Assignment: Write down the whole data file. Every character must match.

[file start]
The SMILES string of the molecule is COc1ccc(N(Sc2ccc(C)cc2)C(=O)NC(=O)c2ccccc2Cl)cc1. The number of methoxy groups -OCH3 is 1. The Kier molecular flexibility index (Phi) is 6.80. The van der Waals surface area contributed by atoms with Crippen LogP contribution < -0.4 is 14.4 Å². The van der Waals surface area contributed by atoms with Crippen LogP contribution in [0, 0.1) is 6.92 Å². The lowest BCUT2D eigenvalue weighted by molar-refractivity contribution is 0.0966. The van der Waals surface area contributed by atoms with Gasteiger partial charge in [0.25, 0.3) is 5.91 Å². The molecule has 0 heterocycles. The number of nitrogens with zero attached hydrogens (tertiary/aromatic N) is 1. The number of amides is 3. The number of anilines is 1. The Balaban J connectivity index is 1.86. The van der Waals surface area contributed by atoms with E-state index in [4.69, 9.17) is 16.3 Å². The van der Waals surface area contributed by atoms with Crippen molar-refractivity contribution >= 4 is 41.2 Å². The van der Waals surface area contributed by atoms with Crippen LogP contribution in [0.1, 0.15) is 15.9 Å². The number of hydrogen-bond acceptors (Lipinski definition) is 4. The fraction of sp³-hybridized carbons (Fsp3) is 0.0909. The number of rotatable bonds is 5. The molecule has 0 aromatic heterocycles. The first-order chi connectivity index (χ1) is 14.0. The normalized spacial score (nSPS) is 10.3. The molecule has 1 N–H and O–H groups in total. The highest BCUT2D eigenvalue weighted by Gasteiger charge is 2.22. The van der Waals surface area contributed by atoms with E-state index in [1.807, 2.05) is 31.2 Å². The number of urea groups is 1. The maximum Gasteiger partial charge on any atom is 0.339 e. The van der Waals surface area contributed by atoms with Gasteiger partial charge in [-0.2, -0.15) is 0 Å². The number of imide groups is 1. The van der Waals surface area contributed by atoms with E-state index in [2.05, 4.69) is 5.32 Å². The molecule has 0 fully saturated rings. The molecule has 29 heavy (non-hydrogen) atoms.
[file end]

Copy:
The SMILES string of the molecule is COc1ccc(N(Sc2ccc(C)cc2)C(=O)NC(=O)c2ccccc2Cl)cc1. The number of methoxy groups -OCH3 is 1. The Kier molecular flexibility index (Phi) is 6.80. The van der Waals surface area contributed by atoms with Crippen LogP contribution < -0.4 is 14.4 Å². The van der Waals surface area contributed by atoms with Crippen LogP contribution in [0, 0.1) is 6.92 Å². The lowest BCUT2D eigenvalue weighted by molar-refractivity contribution is 0.0966. The van der Waals surface area contributed by atoms with Gasteiger partial charge in [0.25, 0.3) is 5.91 Å². The molecule has 0 heterocycles. The number of nitrogens with zero attached hydrogens (tertiary/aromatic N) is 1. The number of amides is 3. The number of anilines is 1. The Balaban J connectivity index is 1.86. The van der Waals surface area contributed by atoms with E-state index in [4.69, 9.17) is 16.3 Å². The van der Waals surface area contributed by atoms with Crippen molar-refractivity contribution >= 4 is 41.2 Å². The van der Waals surface area contributed by atoms with Crippen LogP contribution in [0.1, 0.15) is 15.9 Å². The number of hydrogen-bond acceptors (Lipinski definition) is 4. The fraction of sp³-hybridized carbons (Fsp3) is 0.0909. The number of rotatable bonds is 5. The molecule has 0 aromatic heterocycles. The first-order chi connectivity index (χ1) is 14.0. The normalized spacial score (nSPS) is 10.3. The molecule has 1 N–H and O–H groups in total. The highest BCUT2D eigenvalue weighted by Gasteiger charge is 2.22. The van der Waals surface area contributed by atoms with E-state index in [1.807, 2.05) is 31.2 Å². The number of urea groups is 1. The maximum Gasteiger partial charge on any atom is 0.339 e. The van der Waals surface area contributed by atoms with Gasteiger partial charge in [-0.2, -0.15) is 0 Å². The number of imide groups is 1. The van der Waals surface area contributed by atoms with E-state index in [2.05, 4.69) is 5.32 Å². The molecule has 0 fully saturated rings. The molecule has 29 heavy (non-hydrogen) atoms.